It was not until I stepped into the shoes of a monitor that my misconstrued perspective shifted; monitors and research coordinators are meant to be on the same team.
3. Do not be afraid to tell the sponsor what is going well… and what is not.
Working as a new research coordinator, I did not feel confident or experienced enough to discuss the pain points that came with a specific protocol. Now as a monitor, I realize how important candid feedback from research coordinators can be when improving a clinical study.
Research coordinators might struggle with mitigating reoccurring protocol deviations, keeping up with data entry, engaging other study staff, or perhaps responding promptly to queries. Regardless of the struggles, discussing challenges with the monitor might allow them a chance to provide creative solutions to make the research coordinator’s job more efficient. Feedback from research coordinators also gives the sponsor an opportunity to assess if protocol or process changes are warranted.
Clinical research relies heavily on relationships between investigators, the study staff, monitors, and the sponsor. Some of the most impactful changes made to a study protocol can come from a research coordinator’s feedback.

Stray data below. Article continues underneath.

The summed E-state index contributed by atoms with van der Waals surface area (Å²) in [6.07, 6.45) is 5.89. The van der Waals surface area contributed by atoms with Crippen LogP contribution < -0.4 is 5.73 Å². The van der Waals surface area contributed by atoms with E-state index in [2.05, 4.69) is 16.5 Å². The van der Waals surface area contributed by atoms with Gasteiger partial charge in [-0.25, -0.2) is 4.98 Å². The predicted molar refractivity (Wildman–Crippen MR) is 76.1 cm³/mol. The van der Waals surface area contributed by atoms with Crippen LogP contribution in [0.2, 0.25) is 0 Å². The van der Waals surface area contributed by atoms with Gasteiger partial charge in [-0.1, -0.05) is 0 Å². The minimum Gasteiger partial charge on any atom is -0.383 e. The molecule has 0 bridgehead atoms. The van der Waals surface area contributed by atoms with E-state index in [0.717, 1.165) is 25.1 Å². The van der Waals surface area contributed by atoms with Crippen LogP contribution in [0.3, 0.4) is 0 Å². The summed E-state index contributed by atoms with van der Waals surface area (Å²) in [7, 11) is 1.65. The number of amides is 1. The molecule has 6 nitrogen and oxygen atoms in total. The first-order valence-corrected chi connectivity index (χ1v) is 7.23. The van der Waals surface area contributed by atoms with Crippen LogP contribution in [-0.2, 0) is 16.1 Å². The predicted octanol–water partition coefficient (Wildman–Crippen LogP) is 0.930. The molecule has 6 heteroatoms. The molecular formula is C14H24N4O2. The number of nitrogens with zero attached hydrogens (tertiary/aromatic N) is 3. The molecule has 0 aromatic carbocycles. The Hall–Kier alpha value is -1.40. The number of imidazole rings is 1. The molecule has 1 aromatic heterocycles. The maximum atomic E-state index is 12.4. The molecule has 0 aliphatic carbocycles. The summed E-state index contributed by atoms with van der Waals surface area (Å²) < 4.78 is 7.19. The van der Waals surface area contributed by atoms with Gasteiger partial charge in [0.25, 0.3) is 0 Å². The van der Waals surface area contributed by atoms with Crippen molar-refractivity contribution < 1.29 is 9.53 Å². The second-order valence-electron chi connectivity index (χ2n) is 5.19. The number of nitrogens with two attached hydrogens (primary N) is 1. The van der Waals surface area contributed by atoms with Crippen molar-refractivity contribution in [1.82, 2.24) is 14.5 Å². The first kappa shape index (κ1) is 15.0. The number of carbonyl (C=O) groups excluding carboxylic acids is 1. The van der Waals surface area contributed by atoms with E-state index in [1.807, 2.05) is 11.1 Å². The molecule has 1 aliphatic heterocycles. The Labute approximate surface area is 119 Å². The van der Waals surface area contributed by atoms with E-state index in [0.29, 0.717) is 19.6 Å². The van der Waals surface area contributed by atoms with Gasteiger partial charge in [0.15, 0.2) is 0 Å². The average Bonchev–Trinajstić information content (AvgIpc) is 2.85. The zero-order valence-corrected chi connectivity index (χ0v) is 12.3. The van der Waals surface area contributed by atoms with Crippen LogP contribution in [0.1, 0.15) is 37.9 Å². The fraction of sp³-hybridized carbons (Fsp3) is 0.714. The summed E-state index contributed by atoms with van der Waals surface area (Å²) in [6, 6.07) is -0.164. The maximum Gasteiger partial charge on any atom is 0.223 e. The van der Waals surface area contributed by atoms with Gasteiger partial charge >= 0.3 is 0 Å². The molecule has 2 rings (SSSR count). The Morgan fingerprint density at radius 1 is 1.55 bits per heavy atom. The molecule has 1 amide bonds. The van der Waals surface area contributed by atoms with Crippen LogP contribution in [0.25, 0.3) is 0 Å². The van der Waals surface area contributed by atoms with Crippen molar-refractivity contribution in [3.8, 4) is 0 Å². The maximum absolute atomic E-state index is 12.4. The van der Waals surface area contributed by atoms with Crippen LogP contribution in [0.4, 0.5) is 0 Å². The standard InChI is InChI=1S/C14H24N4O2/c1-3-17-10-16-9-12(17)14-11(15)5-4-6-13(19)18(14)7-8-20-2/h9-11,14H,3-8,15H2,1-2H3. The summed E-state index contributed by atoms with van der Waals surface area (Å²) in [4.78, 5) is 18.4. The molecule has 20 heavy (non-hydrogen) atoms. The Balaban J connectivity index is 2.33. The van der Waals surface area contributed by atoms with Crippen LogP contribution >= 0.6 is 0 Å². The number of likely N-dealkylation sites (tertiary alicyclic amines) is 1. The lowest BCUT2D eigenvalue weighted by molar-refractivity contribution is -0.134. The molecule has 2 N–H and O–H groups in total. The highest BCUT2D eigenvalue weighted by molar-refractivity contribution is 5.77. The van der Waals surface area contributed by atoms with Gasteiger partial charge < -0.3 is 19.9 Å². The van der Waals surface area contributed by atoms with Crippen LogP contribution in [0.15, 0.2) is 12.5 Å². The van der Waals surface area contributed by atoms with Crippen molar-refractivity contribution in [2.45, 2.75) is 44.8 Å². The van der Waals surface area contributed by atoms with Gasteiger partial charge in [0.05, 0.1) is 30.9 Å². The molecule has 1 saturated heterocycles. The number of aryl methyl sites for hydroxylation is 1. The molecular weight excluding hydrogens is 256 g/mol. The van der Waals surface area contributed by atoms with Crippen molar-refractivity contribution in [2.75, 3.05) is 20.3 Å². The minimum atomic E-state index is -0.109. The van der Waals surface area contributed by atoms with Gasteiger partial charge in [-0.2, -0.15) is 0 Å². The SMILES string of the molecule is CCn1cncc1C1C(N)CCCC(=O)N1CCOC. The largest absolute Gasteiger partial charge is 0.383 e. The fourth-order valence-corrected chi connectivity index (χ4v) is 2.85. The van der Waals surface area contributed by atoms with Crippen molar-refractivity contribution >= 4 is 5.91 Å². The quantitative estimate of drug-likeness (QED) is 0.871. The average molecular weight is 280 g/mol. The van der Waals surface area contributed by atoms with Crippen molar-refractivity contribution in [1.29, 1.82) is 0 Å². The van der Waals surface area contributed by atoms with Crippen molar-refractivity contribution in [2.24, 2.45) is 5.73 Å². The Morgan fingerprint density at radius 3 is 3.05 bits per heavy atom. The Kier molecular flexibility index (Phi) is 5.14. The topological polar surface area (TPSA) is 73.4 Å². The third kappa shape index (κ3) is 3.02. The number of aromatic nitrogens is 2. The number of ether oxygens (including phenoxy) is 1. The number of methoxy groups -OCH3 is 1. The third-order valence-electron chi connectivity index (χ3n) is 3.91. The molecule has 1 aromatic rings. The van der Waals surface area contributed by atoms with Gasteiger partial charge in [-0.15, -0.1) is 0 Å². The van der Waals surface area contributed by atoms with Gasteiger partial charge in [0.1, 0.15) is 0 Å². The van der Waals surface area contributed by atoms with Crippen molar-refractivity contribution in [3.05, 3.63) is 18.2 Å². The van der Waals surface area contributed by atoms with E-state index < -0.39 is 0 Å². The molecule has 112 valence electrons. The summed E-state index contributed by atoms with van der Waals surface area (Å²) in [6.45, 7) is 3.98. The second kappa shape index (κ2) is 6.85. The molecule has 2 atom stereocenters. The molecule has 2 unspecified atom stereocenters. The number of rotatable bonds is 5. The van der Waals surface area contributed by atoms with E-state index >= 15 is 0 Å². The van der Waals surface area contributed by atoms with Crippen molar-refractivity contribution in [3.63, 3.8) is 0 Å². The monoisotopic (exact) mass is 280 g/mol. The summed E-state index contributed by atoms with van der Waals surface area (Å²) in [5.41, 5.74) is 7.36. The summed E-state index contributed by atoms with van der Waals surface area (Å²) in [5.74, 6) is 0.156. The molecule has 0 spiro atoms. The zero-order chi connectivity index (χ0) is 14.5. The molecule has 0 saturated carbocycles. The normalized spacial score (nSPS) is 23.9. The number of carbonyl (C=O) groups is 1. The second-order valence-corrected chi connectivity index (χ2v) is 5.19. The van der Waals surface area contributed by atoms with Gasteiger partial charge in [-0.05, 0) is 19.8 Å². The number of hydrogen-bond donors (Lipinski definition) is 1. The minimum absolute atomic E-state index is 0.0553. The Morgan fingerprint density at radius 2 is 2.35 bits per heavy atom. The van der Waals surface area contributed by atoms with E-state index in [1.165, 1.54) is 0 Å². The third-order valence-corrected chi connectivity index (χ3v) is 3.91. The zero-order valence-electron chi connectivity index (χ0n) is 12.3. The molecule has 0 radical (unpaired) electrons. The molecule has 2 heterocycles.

On the contrary, it is just as important for research coordinators to communicate what is going well at their site. These conversations can give the sponsor and monitors insight on successfully implementing the study protocol, which in turn could be relayed to other sites to help keep the study moving forward. Whether it is a tracking tool for study recruitment, a checklist to assist with study visits, or a streamlined flow for onboarding subjects, research coordinators bring such value to clinical trials and should feel confident to share their tips and triumphs.
Conducting clinical research requires the support and effort of a research coordinator, yet those research coordinators have many responsibilities with limited time and resources.
If you once worked as a research coordinator, what is something you wish you would have known?